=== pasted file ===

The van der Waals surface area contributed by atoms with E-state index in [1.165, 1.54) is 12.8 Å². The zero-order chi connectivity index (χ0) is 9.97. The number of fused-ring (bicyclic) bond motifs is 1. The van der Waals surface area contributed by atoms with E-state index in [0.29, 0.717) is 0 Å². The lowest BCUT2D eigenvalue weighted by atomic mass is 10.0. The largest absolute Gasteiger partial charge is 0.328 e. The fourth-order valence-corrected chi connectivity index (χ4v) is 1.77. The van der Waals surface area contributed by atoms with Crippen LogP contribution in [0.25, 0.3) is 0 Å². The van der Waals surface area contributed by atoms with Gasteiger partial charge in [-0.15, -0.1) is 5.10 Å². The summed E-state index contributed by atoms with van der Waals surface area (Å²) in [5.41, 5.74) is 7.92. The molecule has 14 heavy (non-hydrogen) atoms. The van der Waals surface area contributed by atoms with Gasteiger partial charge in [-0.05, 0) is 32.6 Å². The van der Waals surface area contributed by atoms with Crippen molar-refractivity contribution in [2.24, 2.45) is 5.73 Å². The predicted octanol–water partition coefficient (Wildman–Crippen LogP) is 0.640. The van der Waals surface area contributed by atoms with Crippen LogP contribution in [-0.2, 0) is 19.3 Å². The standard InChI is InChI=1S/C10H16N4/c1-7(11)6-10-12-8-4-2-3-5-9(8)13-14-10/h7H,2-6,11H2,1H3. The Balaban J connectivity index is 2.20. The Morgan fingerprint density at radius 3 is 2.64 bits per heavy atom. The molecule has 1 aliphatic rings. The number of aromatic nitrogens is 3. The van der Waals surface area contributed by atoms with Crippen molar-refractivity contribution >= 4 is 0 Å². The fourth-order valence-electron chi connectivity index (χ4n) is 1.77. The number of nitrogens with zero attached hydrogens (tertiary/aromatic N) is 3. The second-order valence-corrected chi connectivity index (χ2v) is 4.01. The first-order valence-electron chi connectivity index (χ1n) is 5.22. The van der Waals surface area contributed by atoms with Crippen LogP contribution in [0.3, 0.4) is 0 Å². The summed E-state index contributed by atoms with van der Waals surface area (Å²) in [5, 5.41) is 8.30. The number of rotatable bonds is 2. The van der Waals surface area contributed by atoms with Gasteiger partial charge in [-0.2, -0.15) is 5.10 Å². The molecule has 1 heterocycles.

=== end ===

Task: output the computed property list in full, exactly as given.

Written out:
The van der Waals surface area contributed by atoms with E-state index in [1.165, 1.54) is 12.8 Å². The zero-order chi connectivity index (χ0) is 9.97. The number of fused-ring (bicyclic) bond motifs is 1. The van der Waals surface area contributed by atoms with E-state index in [0.29, 0.717) is 0 Å². The lowest BCUT2D eigenvalue weighted by atomic mass is 10.0. The largest absolute Gasteiger partial charge is 0.328 e. The fourth-order valence-corrected chi connectivity index (χ4v) is 1.77. The van der Waals surface area contributed by atoms with Crippen LogP contribution in [0.25, 0.3) is 0 Å². The van der Waals surface area contributed by atoms with Gasteiger partial charge in [-0.15, -0.1) is 5.10 Å². The summed E-state index contributed by atoms with van der Waals surface area (Å²) in [5.41, 5.74) is 7.92. The molecule has 14 heavy (non-hydrogen) atoms. The van der Waals surface area contributed by atoms with Gasteiger partial charge in [-0.05, 0) is 32.6 Å². The van der Waals surface area contributed by atoms with Crippen molar-refractivity contribution in [2.24, 2.45) is 5.73 Å². The predicted octanol–water partition coefficient (Wildman–Crippen LogP) is 0.640. The van der Waals surface area contributed by atoms with Crippen LogP contribution in [-0.2, 0) is 19.3 Å². The standard InChI is InChI=1S/C10H16N4/c1-7(11)6-10-12-8-4-2-3-5-9(8)13-14-10/h7H,2-6,11H2,1H3. The Balaban J connectivity index is 2.20. The Morgan fingerprint density at radius 3 is 2.64 bits per heavy atom. The molecule has 1 aliphatic rings. The number of aromatic nitrogens is 3. The van der Waals surface area contributed by atoms with Crippen molar-refractivity contribution >= 4 is 0 Å². The fourth-order valence-electron chi connectivity index (χ4n) is 1.77. The number of nitrogens with zero attached hydrogens (tertiary/aromatic N) is 3. The second-order valence-corrected chi connectivity index (χ2v) is 4.01. The first-order valence-electron chi connectivity index (χ1n) is 5.22. The van der Waals surface area contributed by atoms with Crippen LogP contribution in [0.3, 0.4) is 0 Å². The summed E-state index contributed by atoms with van der Waals surface area (Å²) in [5, 5.41) is 8.30. The number of rotatable bonds is 2. The van der Waals surface area contributed by atoms with Gasteiger partial charge in [-0.2, -0.15) is 5.10 Å². The molecule has 1 heterocycles.